Car Talk's Guide to Civil Driving

The situation on the roads is pretty sad.

And we're tired of it.

Wouldn't it be so much more pleasant to share the roads with friends instead of enemies?

If you want to reduce the number of jerks on the road, you have to start by minimizing your own jerky behavior. Try to react to frustrating situations as you would if you were walking instead of driving. If someone almost bumped into you on the sidewalk, would you call him a schmuck and make obscene gestures?

In fact, you'd probably say, "Excuse me," even if he or she was wrong.

So, here are a few humble suggestions for making our lives on the road a little more tolerable.

Tom and Ray

Pay Attention.

There are plenty of distractions. And, you can almost always get away with not giving the road your undivided attention. What worries us, however, is that one time in 10 years, when one-tenth of second will save you from plowing into the back of a tanker filled with spent plutonium fuel rods--or worse, a minivan full of kids, possibly your kids. Don't try to do several things at once. You're driving now. Other people's lives depend on it.

What's the hurry? Slow down.

What's the worst that could possibly happen? You're late. Big deal. What's the worst that can happen if you drive too quickly? You never get there at all. We rest our case..

Leave enough stopping distance. That is, don't tailgate.

Take this one question quiz:

True or false?

The tailgating rule is to leave one car length for each 10 mph between your car and the car in front of you. (That is, if you're driving at 60 mph, leave 6 car lengths.)

Well, if you said "true", you're wrong. That old rule from Driver's Ed probably doesn't apply in your state. Nearly all states have changed the tailgating law to the two-second rule.

Here's how it works.

Pick a stationary object ahead of you on the roadside. When the car ahead passes that object, start counting off two seconds. (One cappuccino, two cappuccino.) If you got to the object before counting the full two seconds, you're tailgating.

By the way, this is more stringent than the car length rule. For example, at 60 mph, you'd go 176 feet in those two seconds. Using the car length rule, you'd only be about 100 feet away from the car in front of you.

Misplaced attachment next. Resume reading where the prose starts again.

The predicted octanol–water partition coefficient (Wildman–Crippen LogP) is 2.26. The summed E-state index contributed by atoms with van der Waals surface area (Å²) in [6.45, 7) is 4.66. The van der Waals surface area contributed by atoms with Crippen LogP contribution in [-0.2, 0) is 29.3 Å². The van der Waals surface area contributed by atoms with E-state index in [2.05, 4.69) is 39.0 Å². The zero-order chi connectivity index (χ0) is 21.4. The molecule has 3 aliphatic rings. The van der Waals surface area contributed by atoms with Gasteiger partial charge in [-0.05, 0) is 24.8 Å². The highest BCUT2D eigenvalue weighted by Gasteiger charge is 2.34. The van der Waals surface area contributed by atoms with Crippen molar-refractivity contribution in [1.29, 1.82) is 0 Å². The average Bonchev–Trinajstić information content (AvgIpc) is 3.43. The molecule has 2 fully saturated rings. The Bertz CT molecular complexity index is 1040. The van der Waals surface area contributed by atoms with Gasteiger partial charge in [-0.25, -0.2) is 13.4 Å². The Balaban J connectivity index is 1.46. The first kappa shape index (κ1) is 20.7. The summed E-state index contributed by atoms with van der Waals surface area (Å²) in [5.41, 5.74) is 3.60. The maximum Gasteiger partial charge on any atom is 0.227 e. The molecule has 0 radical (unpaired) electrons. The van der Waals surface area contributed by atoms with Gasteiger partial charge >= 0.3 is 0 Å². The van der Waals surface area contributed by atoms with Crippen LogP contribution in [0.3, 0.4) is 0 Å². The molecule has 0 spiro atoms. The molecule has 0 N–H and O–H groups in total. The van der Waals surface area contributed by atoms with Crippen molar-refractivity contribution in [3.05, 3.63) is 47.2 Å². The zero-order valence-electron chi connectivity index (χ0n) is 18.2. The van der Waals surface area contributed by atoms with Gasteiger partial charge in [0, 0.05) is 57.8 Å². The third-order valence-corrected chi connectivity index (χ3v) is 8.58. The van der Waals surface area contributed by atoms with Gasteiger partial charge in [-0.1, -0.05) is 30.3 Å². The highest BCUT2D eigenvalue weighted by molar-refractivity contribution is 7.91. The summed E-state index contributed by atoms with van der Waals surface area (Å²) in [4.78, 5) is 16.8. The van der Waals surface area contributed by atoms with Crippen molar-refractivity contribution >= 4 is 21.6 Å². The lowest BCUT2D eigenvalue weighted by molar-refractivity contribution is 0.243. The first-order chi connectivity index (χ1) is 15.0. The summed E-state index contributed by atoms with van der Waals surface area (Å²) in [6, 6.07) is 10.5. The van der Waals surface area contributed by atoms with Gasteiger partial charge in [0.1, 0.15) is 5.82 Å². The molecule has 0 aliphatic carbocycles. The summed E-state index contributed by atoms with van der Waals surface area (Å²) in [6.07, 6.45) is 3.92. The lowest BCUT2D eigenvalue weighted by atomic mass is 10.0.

So, do it right. You'll be glad that buffer is there when the transmission falls out of the car in front of you. And, if someone moves into that space--big deal. Slow down and make a little more room.

Keep your car in good working order.

Think you can handle any contingency? Great! But, if you break down on the Interstate during rush hour... you're going to be selfishly inconveniencing a lot of other folks, too. Even if you don't break down, seemingly minor problems like broken tail lights and poorly aligned headlights can leave a trail of havoc in your wake.

Practice for dangerous conditions.

Not used to driving in snowy or icy conditions? Not many people are. And a little practice can pay humungous dividends when the time comes. Our advice? The next time your local Wal-Mart has an icy, snowy or wet parking lot... drop by late at night and practice turning out of a skid, braking and generally getting the feel of those conditions. And remember this: If you have four-wheel drive, it's not going to help you stop! It only helps you go.

Is getting to work on time really that important?

We've noticed an interesting phenomenon. People drive far more recklessly when driving to and from work than they do at other times. Do you?

Sleepy? Pull over.

The National Highway Traffic Safety Administration says that sleepiness while driving contributes to more than 100,000 crashes a year. The solution is simple: Don't push yourself. If you're tired, your reactions are even worse than you realize. Pull over immediately and get some sleep.

One other tip: Never use the cruise control if you are the least bit tired. If you fall asleep at the wheel with the cruise on, you'll be in the obits before you can say, "Sharp corner with precipice."

Be courteous, It won't kill you.

In fact, you might even feel good about yourself. Remember the analogy about walking on the sidewalk.

Forgive others their transgressions.

The simple fact is, if we want to reduce road rage, it has to stop somewhere. Our advice? Keep your hand off the horn, and keep your fingers in perfect alignment. Not convinced? Remember this: He could have a gun.

Don't be a vigilante.

Spot a really crazy driver? Let the police deal with him. Don't let your emotions get the better of you. If he's driving like a maniac... chances are he is a maniac. Do you want to end up by the side of the road, in a fist fight with a guy who has the brain the size of a peanut and enough testosterone coursing through his veins to kill a horse? Of course not! Try to get his plate number, pull over to the side of the road and tell the cops.

Don't pick your nose.

Or, if you do, at least have the courtesy to not do it in front of other drivers. You may cause a dangerous gag reflex.